The Real Story of Airtours Air Rage (Channel 4) was a hoot, although everyone did their damndest to keep a straight face. The sisters O'Driscoll, indeed, positively hummed with righteous indignation, which was impressive, especially as one of them already had enough on her mind, specifically a towering hairdo last seen on Louis XV.
The basic facts of the case are already well known. On 31 January, three O'Driscoll sisters and nine other stalwarts of the Irish community in Lewisham, south London, embarked upon the trip of a lifetime to Montego Bay, Jamaica. Allegedly, they were not only drunk but also thoroughly disorderly on the aircraft, which duly diverted to Norfolk airport in Virginia, where they were escorted to the terminal by police officers. They remained in Norfolk for several days, becoming considerable local celebrities, until another airline offered them cheap flights back to Gatwick.
This hastily made documentary - directed, one hopes coincidentally, by a Kate O'Driscoll - revealed that FBI agents and even a highly-trained Swat team were on hand when the plane landed. And fair's fair, you can't be too careful. The unruly passengers might have emerged from the plane heavily armed with bite-size cheesey snacks and indiscriminately spraying Special Brew around.
But no. In fact, the Airtours 12 behaved beautifully in Norfolk, and made lots of friends. Even the local police chief warmed to them, and was in turn invited to drop in should he ever find himself in Lewisham passing by their caravan site. A woman from nearby Chesapeake actually offered to put all 12 of them up in her four-bedroomed house. "Just getting to know them, to meet them a little bit, I think would have been a wonderful experience," she said. I don't know about a wonderful experience, but it could certainly have been the fly-on-the-wall documentary of all time.
Of course, we now know - if we didn't before - that we live in a society blighted by institutionalised racism. So it is worth asking ourselves whether the Airtours 12 are presumed guilty of affray because they live in caravans and have Irish accents. The evidence of other passengers certainly didn't establish conclusively that they deserved to forfeit their holiday. Besides, as the narrator said, many at the front of the aircraft were blissfully unaware of "the rumpus in the rear".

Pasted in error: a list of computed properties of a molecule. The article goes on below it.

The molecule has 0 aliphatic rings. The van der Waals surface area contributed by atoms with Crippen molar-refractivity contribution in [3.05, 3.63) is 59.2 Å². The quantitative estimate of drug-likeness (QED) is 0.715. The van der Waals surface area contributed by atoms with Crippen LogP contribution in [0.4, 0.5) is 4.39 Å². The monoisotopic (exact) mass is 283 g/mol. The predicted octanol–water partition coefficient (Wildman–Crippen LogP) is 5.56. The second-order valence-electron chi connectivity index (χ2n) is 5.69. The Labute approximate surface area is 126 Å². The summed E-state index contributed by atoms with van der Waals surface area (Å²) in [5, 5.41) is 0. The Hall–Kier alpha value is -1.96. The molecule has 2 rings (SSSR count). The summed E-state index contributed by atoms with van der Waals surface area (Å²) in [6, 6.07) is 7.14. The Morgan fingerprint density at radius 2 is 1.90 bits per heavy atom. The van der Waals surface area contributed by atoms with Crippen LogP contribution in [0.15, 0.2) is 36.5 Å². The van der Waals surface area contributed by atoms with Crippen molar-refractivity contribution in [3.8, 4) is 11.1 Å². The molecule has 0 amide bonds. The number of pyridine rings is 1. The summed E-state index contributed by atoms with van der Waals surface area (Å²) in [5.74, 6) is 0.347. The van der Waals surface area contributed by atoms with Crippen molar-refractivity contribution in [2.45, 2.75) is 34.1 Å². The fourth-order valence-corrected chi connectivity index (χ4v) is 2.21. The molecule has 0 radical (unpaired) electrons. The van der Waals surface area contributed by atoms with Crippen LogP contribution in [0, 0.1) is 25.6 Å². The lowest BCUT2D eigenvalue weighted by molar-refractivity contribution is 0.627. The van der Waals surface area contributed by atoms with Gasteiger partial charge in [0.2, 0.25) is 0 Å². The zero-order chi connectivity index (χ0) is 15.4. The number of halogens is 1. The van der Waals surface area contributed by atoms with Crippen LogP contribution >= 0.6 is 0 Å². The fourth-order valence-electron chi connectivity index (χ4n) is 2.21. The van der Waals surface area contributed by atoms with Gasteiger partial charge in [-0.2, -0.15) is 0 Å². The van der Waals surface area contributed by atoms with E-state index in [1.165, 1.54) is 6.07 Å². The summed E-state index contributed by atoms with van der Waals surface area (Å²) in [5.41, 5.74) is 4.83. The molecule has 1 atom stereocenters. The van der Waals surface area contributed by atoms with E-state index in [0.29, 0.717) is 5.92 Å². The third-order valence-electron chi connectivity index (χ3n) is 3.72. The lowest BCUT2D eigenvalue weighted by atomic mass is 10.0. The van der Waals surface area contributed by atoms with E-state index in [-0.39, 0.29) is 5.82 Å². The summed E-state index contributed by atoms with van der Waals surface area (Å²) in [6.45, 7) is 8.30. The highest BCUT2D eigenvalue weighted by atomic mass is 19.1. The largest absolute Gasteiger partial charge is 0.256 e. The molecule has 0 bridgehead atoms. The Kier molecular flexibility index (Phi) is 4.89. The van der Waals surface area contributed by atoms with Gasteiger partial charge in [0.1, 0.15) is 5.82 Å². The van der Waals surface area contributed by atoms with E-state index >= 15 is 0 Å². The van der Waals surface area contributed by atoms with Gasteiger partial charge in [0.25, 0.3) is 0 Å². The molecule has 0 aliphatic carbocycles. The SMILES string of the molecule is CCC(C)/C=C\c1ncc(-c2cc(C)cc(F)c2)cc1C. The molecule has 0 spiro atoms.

Speaking of rumpuses, and indeed rears, the boldly hyped drama Queer As Folk (Channel 4) has predictably caused quite a storm. Not only were its gay sex sequences more graphic than anything ever seen on terrestrial television - making the controversial scenes of gay abandon in This Life look as inoffensive as Mr Humphreys measuring an inside leg in Are You Being Served? - but they involved a 15-year-old boy.
This takes us beyond questions of boldness and provocation into a moral minefield that I'm now about to tramp around. I will say, though, that I disliked Queer As Folk, a judgement which unfortunately exposes me to accusations of homophobia, no matter how much I protest that my main grievances were with most of the characters (superficial and unengaging), and some of the acting (unconvincing).
As for the sex, I condemn not its orientation but its presentation. The makers of Queer As Folk might like to think of themselves as pioneers knocking at the frontiers of a brave new tolerant world, but the truly pioneering drama will be the one which presents sex, whether gay or straight, as a less-than-Olympian activity, often awkward, sometimes squelchy, and featuring torsos less at home on Tom Cruise than on a Saga cruise. So my wife keeps saying anyway, and with slightly troubling conviction too.